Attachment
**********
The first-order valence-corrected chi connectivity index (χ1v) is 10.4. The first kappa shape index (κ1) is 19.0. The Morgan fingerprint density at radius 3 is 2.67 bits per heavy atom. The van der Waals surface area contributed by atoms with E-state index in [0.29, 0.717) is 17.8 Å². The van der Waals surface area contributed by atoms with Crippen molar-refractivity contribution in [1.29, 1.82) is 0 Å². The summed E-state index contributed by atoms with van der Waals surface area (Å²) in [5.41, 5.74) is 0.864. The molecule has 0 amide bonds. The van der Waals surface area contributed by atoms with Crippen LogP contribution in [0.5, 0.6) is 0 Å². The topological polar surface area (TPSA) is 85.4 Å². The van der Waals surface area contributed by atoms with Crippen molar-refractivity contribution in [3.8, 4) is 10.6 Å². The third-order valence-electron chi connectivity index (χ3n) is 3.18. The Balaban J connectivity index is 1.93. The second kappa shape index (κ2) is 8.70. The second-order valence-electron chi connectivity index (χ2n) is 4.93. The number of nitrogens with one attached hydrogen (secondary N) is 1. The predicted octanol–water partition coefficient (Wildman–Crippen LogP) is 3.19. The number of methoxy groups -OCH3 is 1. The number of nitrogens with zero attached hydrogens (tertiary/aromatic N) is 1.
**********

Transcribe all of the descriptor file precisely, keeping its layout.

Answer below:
The first-order valence-corrected chi connectivity index (χ1v) is 10.4. The first kappa shape index (κ1) is 19.0. The Morgan fingerprint density at radius 3 is 2.67 bits per heavy atom. The van der Waals surface area contributed by atoms with E-state index in [0.29, 0.717) is 17.8 Å². The van der Waals surface area contributed by atoms with Crippen molar-refractivity contribution in [1.29, 1.82) is 0 Å². The summed E-state index contributed by atoms with van der Waals surface area (Å²) in [5.41, 5.74) is 0.864. The molecule has 0 amide bonds. The van der Waals surface area contributed by atoms with Crippen LogP contribution in [0.5, 0.6) is 0 Å². The topological polar surface area (TPSA) is 85.4 Å². The van der Waals surface area contributed by atoms with Crippen molar-refractivity contribution in [3.8, 4) is 10.6 Å². The third-order valence-electron chi connectivity index (χ3n) is 3.18. The Balaban J connectivity index is 1.93. The second kappa shape index (κ2) is 8.70. The second-order valence-electron chi connectivity index (χ2n) is 4.93. The number of nitrogens with one attached hydrogen (secondary N) is 1. The predicted octanol–water partition coefficient (Wildman–Crippen LogP) is 3.19. The number of methoxy groups -OCH3 is 1. The number of nitrogens with zero attached hydrogens (tertiary/aromatic N) is 1.